Psychiatric Social Work Services had its inception in north east at the department of Psychiatry when a Psychiatric Social Worker got appointed after a long struggle in the year 1991. Here the incumbent had to ward off competion and politicking from varied social scientists to get an appointment. The year 2000 saw yet again the struggle of a Master holder in Social Work in getting accepted for the same post. The year 2007-08 was ironical in many ways at the Department of Psychiatry. On one hand the incumbent Psychiatric Social Worker (with P G in Social Work) was sent for higher training to NIMHANS and on the other hand untrained personnel from Anthropology was appointed in a Psychiatric Social worker in a newly created post. Multiple appeals to the esteemed educationists and Professional organizations in Social Work did not see any proactive action from any quarters. The question comes to mind – what is role of a professional organization in reality? Is the formation of regional pressure forums the answer to inactivity of National professional organizations?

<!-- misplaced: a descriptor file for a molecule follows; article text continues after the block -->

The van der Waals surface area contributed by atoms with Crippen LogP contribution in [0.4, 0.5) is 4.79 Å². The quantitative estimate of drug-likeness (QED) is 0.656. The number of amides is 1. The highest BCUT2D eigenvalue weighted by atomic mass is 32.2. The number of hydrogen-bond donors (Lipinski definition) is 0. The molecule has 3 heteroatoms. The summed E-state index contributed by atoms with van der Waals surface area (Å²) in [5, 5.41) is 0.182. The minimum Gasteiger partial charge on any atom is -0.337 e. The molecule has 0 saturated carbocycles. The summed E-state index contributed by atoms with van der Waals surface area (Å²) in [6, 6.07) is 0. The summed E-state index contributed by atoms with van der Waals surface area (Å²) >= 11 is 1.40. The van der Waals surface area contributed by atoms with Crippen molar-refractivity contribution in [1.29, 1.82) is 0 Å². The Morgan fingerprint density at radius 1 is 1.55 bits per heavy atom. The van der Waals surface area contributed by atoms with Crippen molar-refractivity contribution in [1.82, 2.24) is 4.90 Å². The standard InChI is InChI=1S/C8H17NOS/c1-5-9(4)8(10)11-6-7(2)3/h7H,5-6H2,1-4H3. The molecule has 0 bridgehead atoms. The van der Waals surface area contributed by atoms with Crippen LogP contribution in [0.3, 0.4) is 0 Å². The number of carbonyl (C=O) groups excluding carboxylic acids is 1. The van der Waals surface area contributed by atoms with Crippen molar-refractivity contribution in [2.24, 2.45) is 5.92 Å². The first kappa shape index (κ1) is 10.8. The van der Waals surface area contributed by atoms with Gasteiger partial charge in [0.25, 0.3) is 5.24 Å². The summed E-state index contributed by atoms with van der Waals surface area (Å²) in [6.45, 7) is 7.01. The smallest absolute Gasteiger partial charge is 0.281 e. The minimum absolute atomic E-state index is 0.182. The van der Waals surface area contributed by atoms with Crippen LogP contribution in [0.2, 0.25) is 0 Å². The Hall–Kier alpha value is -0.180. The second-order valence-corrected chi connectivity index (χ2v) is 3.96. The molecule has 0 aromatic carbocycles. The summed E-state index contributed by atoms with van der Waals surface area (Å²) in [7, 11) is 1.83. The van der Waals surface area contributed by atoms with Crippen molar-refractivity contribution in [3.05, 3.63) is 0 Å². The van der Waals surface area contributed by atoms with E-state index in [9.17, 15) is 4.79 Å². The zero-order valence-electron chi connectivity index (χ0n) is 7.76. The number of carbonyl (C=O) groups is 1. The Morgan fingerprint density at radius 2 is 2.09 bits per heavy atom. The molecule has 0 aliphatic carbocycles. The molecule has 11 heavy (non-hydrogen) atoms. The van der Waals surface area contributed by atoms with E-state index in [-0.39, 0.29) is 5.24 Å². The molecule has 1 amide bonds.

The development of Psychiatric Social Work Assam should also be seen in the context of the development of LGBRIMH, Tezpur. Lokapriya Gopinath Bordoloi Regional Institute Mental Health,Tezpur, Assam (LGBRIMH) has been providing treatment to the mentally ill from Assam and far-flung North Eastern States of India since many years. State of Assam was carved out of the Bengal province in 1875 to meet the needs and aspirations of the local people. It was in 1876, that the Mental Asylum was set up in Tezpur to cater to the needs of the mentally ill from Greater Assam. In 1898, the care & responsibility of the “Asylum” was given to a medical person; thus beginning an era of medical care for the mentally ill. The Hospital came to lime light in 1962 when Tezpur town was vacated during the Chinese aggression.
The Honourable Supreme Court in 1994, following an enquiry, envisaged wide spread recommendation in mental health services development in the state of Assam. The recommendations stipulated the improvement and up gradation of the LGBIMH, Tezpur towards making it into a Regional Resource Center in Mental Health.